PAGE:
|Terry F. Pettijohn II, Professor, Department Chair
Smith Science 210B | 843-349-6447 | email@example.com
Terry Pettijohn has served as chair of the Department of Psychology since 2014. He earned a Ph.D. in social psychology in 1999 from the University of Georgia. He teaches courses in social psychology, and research methods. Pettijohn has conducted research in the areas of interpersonal attraction, relationships, how environmental conditions influence social preferences, and the psychology of teaching. His current interests include investigations of his environmental security hypothesis related to music preferences and components of physical attraction. Visit his website »
|Sherri Restauri, Teaching Associate, Director of Coastal Office of Online Learning
Kearns Hall 216C | 843-349-2254 | firstname.lastname@example.org
|Marlena Ryba, Assistant Professor
Smith Science 217C | 843-349-2122 | email@example.com
Marlena Ryba earned her Ph.D. in clinical psychology from the University of Tennessee in 2014. She teaches courses in general psychology, research methods, abnormal psychology, and health psychology. Her research interests include evidence based treatments of depression, behavioral medicine, and dissemination and implementation.
|Kerry A. Schwanz, Professor
Smith Science 217F | 843-349-4167 | firstname.lastname@example.org
Kerry A. Schwanz earned a Ph.D. in 2001 from the University of Georgia. She teaches courses in psychological testing, general psychology, abnormal psychology, school psychology and exceptional children, and research methods. Schwanz has conducted research in the areas of psychosocial and behavioral predictors of academic success in school-age and college-age students, academic and social outcomes related to attention deficit hyperactivity disorder, and psychology of teaching and learning. Her current research interests are in the areas of compassion fatigue, compassion satisfaction and self-care. Before joining the faculty at CCU, Schwanz worked as a certified school psychologist in South Carolina.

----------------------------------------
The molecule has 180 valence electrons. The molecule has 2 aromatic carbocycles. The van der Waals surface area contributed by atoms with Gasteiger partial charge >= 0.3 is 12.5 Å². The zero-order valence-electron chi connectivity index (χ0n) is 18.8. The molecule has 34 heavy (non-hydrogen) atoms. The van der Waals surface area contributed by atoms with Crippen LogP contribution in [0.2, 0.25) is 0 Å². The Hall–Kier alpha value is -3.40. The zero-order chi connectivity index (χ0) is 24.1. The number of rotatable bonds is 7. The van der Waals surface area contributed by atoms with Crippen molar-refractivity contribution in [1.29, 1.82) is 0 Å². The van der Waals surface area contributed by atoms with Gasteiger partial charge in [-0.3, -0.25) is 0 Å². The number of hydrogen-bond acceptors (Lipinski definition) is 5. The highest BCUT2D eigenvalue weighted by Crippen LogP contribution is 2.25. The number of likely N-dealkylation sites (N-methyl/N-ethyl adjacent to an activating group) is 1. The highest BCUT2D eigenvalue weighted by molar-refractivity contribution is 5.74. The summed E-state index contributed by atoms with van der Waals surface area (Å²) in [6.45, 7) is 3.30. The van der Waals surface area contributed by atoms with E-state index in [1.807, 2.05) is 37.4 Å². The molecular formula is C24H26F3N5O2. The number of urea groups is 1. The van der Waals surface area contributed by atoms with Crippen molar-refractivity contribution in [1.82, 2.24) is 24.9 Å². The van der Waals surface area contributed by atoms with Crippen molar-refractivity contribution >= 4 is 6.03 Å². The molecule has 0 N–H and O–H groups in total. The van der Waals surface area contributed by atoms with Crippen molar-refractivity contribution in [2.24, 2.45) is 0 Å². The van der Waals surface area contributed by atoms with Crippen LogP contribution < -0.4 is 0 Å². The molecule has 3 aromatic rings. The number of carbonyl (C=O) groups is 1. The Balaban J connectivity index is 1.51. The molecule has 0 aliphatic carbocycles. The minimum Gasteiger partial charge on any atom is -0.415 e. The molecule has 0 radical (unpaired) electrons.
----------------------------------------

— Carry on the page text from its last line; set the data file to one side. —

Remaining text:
|Theresa Stanton, Lecturer
Smith Science 210E | 843-234-3458 | email@example.com
Theresa Stanton, a Coastal Carolina University alumnus, earned an M.S. in applied psychology with a clinical/counseling focus from Francis Marion University in 2009. She teaches courses in general psychology, communication and abnormal psychology. Her clinical experience has been in community mental health and substance abuse with a primary focus on adult outpatient services. Her research interests include the stigma of mental health in military personnel and first responders, and classroom influences on student engagement and success.
|Andrew M. Terranova, Associate Professor
Smith Science 210D | 843-349-4034 | firstname.lastname@example.org
Andrew M. Terranova earned a Ph.D. in applied developmental psychology from the University of New Orleans in 2006. He teaches courses covering development, psychopathology, research methods and the history of psychology. His research interests center around the risk factors associated with the development of aggressive and antisocial behaviors and coping with stressors such as peer victimization, natural disasters and political violence.
|Carylynn Varn, Teaching Associate
Smith Science 210A | 843-349-2275 | email@example.com
|Skye Woestehoff, Assistant Professor
Smith Science 217D | 843-349-4021 | firstname.lastname@example.org
|Ryan Yoder, Associate Professor
Smith Science 217A | 843-349-2925 | email@example.com
Ryan Yoder earned a Ph.D. in 2005 from Bowling Green State University. He teaches courses in sensation and perception, physiological psychology, and research methods. His research interests include the brain mechanisms underlying navigation and spatial learning, and the effects of congenital vestibular dysfunction on brain development. Visit his website »